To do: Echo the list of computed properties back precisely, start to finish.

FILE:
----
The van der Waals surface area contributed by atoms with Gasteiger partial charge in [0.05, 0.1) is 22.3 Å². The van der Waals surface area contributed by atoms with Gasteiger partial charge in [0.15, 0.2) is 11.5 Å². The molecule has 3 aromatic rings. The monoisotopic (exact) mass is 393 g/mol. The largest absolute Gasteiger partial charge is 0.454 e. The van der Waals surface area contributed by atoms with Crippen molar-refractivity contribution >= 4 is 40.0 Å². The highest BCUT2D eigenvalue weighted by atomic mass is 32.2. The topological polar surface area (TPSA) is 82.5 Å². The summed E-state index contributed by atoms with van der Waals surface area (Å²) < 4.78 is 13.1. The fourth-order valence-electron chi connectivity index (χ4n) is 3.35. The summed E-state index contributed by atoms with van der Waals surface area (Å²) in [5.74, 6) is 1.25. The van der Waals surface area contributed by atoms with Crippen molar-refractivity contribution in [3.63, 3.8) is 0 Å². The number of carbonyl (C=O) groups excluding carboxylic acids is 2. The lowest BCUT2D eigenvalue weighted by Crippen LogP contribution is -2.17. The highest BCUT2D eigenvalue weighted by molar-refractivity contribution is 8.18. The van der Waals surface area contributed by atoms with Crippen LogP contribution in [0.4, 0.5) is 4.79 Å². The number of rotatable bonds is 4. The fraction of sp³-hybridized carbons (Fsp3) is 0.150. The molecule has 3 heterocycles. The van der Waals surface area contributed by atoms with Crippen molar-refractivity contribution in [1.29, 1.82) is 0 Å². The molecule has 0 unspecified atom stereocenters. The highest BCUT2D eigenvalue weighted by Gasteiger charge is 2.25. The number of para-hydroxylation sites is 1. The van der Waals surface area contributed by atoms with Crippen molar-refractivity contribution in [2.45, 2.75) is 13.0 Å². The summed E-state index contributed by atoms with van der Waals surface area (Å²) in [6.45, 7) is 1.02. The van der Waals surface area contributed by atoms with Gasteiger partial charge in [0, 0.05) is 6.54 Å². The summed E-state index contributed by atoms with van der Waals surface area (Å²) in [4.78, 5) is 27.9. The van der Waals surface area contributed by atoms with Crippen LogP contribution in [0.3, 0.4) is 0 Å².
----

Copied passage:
The van der Waals surface area contributed by atoms with Gasteiger partial charge in [0.05, 0.1) is 22.3 Å². The van der Waals surface area contributed by atoms with Gasteiger partial charge in [0.15, 0.2) is 11.5 Å². The molecule has 3 aromatic rings. The monoisotopic (exact) mass is 393 g/mol. The largest absolute Gasteiger partial charge is 0.454 e. The van der Waals surface area contributed by atoms with Crippen molar-refractivity contribution >= 4 is 40.0 Å². The highest BCUT2D eigenvalue weighted by atomic mass is 32.2. The topological polar surface area (TPSA) is 82.5 Å². The summed E-state index contributed by atoms with van der Waals surface area (Å²) < 4.78 is 13.1. The fourth-order valence-electron chi connectivity index (χ4n) is 3.35. The summed E-state index contributed by atoms with van der Waals surface area (Å²) in [5.74, 6) is 1.25. The van der Waals surface area contributed by atoms with Crippen molar-refractivity contribution in [3.63, 3.8) is 0 Å². The number of carbonyl (C=O) groups excluding carboxylic acids is 2. The lowest BCUT2D eigenvalue weighted by Crippen LogP contribution is -2.17. The highest BCUT2D eigenvalue weighted by molar-refractivity contribution is 8.18. The van der Waals surface area contributed by atoms with Crippen LogP contribution in [0.4, 0.5) is 4.79 Å². The number of rotatable bonds is 4. The fraction of sp³-hybridized carbons (Fsp3) is 0.150. The molecule has 3 heterocycles. The van der Waals surface area contributed by atoms with Crippen molar-refractivity contribution in [1.29, 1.82) is 0 Å². The molecule has 0 unspecified atom stereocenters. The highest BCUT2D eigenvalue weighted by Gasteiger charge is 2.25. The number of para-hydroxylation sites is 1. The van der Waals surface area contributed by atoms with Crippen molar-refractivity contribution in [2.45, 2.75) is 13.0 Å². The summed E-state index contributed by atoms with van der Waals surface area (Å²) in [6.45, 7) is 1.02. The van der Waals surface area contributed by atoms with Gasteiger partial charge in [0, 0.05) is 6.54 Å². The summed E-state index contributed by atoms with van der Waals surface area (Å²) in [4.78, 5) is 27.9. The van der Waals surface area contributed by atoms with Crippen LogP contribution in [0.3, 0.4) is 0 Å².